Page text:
Torgo

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Can someone clarify how ebook lending works? I mean, once it's on someone's reader or computer, isn't it there forever? Or am I missing something?

It depends on DRM to work. When I lend you an ebook I am unable to read it via my DRM-infected ereader hardware or software; you are granted temporary access to the content via your h. or s.
 

HapiSofi

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My second book hasn't even been released yet and it's already on their site along with my first one.

They can't have that legally. Look into it.
 

HapiSofi

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Torgo, all those issues are in flux right now. We can only wait and see how it shakes out. In the meantime, what I keep telling people is that if they love an author's work, or a particular kind of book, the only way they're ever going to see more is if they pay for it.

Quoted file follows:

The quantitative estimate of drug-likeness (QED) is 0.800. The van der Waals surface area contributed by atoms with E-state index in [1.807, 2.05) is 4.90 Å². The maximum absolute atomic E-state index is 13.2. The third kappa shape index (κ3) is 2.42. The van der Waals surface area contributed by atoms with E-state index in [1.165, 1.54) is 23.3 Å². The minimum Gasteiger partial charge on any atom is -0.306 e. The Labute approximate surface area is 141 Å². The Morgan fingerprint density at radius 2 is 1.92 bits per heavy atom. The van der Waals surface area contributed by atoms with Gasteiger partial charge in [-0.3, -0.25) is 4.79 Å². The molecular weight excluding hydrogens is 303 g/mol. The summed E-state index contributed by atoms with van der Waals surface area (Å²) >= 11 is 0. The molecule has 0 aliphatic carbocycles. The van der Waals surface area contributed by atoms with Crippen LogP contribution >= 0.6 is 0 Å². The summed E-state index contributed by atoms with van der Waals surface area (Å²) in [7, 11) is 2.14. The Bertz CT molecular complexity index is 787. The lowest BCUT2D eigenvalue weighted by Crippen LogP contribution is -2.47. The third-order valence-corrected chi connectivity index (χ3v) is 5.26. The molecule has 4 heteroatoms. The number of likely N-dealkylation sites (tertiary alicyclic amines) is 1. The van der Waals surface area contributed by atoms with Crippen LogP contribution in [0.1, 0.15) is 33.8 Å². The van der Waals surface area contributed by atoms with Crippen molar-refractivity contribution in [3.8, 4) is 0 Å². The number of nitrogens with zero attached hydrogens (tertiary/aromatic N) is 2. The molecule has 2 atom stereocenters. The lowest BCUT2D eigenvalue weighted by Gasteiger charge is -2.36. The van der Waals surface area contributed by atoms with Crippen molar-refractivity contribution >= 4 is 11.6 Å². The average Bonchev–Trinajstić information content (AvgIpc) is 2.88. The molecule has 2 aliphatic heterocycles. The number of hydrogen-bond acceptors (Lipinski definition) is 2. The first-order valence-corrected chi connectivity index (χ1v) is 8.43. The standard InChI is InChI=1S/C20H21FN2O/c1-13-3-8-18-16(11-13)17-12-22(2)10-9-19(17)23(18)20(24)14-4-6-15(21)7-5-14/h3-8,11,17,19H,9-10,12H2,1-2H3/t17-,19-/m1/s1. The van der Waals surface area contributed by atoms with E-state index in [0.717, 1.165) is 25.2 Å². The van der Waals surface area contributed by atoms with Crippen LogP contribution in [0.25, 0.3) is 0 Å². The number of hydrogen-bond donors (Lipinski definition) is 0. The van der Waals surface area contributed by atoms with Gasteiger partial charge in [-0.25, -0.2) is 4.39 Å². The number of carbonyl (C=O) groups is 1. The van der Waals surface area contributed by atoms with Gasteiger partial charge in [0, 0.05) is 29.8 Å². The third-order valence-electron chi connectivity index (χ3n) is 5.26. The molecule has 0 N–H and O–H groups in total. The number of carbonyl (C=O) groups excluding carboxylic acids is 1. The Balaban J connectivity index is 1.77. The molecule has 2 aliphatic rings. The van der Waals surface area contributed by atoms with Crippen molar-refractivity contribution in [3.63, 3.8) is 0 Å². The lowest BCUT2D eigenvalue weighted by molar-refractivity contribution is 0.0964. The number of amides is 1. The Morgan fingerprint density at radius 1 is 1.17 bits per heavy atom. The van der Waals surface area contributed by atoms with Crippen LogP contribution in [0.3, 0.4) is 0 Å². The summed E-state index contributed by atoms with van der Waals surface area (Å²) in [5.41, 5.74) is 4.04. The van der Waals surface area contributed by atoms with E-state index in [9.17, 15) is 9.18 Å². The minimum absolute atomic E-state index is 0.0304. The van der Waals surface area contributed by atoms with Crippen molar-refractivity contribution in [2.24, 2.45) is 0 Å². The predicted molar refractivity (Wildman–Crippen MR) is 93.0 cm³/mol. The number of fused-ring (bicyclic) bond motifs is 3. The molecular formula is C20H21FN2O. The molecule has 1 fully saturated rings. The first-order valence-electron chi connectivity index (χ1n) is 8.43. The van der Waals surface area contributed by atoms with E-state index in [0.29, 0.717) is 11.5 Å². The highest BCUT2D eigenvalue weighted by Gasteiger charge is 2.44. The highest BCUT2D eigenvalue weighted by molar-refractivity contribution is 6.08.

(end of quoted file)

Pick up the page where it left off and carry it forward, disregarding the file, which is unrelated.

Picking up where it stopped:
Mclesh

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It depends on DRM to work. When I lend you an ebook I am unable to read it via my DRM-infected ereader hardware or software; you are granted temporary access to the content via your h. or s.

Ah. Thank you. I'd heard of DRM and forgotten about it. (Short attention span, you know.)
 

Unimportant

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In the meantime, what I keep telling people is that if they love an author's work, or a particular kind of book, the only way they're ever going to see more is if they pay for it.
QFT.
 

Terie

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Here's what my editor at Flux said after investigating it: